Cavendish Databases

  • Databases

    Use these databases to find pictures and articles from published magazines, newspapers, encyclopedias & other reference books, reports, and research articles. Please note searching the databases is quite different from searching the web. When searching databases you must be careful to enter search words, not search sentences. You must also separate different ideas using AND, such as, weather AND erosion.
    Search Tips
    1. Brainstorm keywords (a keyword is a word that describes your topic) and synonyms for your keywords
    2. Use AND to separate keywords: Grand Canyon AND formed
    3. Use NOT to eliminate ideas from the results: Grand Canyon NOT camping
    4. Use * (asterisk) to search all word endings: river* returns articles that use the word river, rivers
    5. Use quotation marks around phrases "grand canyon"
    What are Databases and how can they help you?
    Although you can access databases through the internet, they are not internet sites. Databases are subscription services paid for by your school district and/or the public library system. Often these resources such are full-text articles and may include multimedia features such as images, videos, and audio files. Databases include other academic material  that is produced and reviewed by scholars and other experts. Databases provide you with reliable, up-to-date resources you need for doing research, such as:
    • Encyclopedia
    • Reference resources
    • Magazine and newspaper articles
    • Academic Journals
    • Statistics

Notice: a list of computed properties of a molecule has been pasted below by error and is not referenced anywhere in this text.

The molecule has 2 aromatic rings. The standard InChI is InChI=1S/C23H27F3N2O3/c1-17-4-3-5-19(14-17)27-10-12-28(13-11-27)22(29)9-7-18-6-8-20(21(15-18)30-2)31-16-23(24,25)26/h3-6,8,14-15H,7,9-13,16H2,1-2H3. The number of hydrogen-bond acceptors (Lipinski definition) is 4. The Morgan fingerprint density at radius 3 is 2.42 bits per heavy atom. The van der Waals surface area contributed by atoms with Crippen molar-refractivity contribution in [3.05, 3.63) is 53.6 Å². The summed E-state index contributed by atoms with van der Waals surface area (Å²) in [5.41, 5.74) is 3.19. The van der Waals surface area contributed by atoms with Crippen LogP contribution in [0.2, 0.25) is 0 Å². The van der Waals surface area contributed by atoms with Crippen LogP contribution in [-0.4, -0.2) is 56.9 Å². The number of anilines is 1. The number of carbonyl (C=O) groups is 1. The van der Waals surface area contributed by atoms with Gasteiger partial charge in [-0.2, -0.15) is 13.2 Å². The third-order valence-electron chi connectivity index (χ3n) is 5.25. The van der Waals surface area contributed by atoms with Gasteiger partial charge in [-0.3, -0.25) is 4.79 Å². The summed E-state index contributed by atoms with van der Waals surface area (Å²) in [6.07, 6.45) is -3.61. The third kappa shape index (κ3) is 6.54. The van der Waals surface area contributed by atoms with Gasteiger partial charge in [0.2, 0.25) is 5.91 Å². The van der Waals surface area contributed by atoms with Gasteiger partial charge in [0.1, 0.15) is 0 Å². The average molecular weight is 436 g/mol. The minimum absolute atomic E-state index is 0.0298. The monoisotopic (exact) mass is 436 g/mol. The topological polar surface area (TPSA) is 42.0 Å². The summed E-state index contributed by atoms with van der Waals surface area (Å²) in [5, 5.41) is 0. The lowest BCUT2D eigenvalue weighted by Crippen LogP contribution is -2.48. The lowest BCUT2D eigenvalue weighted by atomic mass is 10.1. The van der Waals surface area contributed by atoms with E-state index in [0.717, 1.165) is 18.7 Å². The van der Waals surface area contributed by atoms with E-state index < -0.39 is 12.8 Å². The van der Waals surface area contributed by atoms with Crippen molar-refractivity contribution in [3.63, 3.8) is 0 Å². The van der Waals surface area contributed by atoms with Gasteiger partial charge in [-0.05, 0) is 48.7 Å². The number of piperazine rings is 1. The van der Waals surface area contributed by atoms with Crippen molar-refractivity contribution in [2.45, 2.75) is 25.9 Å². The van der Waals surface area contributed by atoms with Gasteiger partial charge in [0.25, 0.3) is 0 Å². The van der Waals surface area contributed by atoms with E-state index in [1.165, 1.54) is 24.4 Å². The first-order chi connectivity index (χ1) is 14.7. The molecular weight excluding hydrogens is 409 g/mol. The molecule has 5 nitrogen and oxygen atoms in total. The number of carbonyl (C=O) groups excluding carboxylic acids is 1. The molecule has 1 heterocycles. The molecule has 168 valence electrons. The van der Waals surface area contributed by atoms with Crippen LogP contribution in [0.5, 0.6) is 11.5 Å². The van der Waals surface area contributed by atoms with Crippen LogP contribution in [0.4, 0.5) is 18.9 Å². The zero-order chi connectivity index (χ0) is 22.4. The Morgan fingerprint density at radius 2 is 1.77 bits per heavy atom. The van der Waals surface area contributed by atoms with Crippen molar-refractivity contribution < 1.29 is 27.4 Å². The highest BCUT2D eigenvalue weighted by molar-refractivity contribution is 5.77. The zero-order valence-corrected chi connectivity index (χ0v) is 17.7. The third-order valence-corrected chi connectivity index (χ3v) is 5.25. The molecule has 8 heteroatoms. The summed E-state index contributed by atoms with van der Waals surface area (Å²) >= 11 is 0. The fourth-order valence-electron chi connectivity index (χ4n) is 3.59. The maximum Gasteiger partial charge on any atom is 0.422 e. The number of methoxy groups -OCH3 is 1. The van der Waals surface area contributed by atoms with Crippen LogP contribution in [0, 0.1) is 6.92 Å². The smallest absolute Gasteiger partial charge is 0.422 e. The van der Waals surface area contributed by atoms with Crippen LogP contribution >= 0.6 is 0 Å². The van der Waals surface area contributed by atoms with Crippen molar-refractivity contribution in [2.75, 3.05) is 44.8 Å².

• Primary Sources
    • E-books
    What are Databases and why should you use them?
    Internet Safety
    It is never too soon to begin speaking with students about being safe on the internet. The website links on the library website are safe but it is very easy for a student to move away from the recommended website to a different site without realizing and for that reason students need to learn how to protect themselves.
    Use a kid friendly search engine. Kid friendly search engines do a pretty good job at weeding out inappropriate results but they cannot control the advertisements. While the results will be safe the advertisements are dependent upon web searches done by anyone who uses that computer. Many sites now use redirect as a way to advertise. So if Mom does an internet search for bicycles for an upcoming birthday present, the advertisements that show on the page will very likely show bicycles. Teach your student what an advertisement looks like and how to avoid clicking the advertisement.
    Look at the URL. When surfing the web, look very carefully at the URL (web address). Look for recognizable names in the address. Do you see .gov in the address? That means the information comes from a government agency and is considered safe. Do you see a recognizable name in the address, such as BBC or PBS or National Geographic? If so, you can trust that the information is coming from that known source and is likely reliable.
    Look at the Website Description. Read the description before clicking the link. If the description does not make sense, contains inappropriate words, or looks like gibberish, the site may be untrustworthy.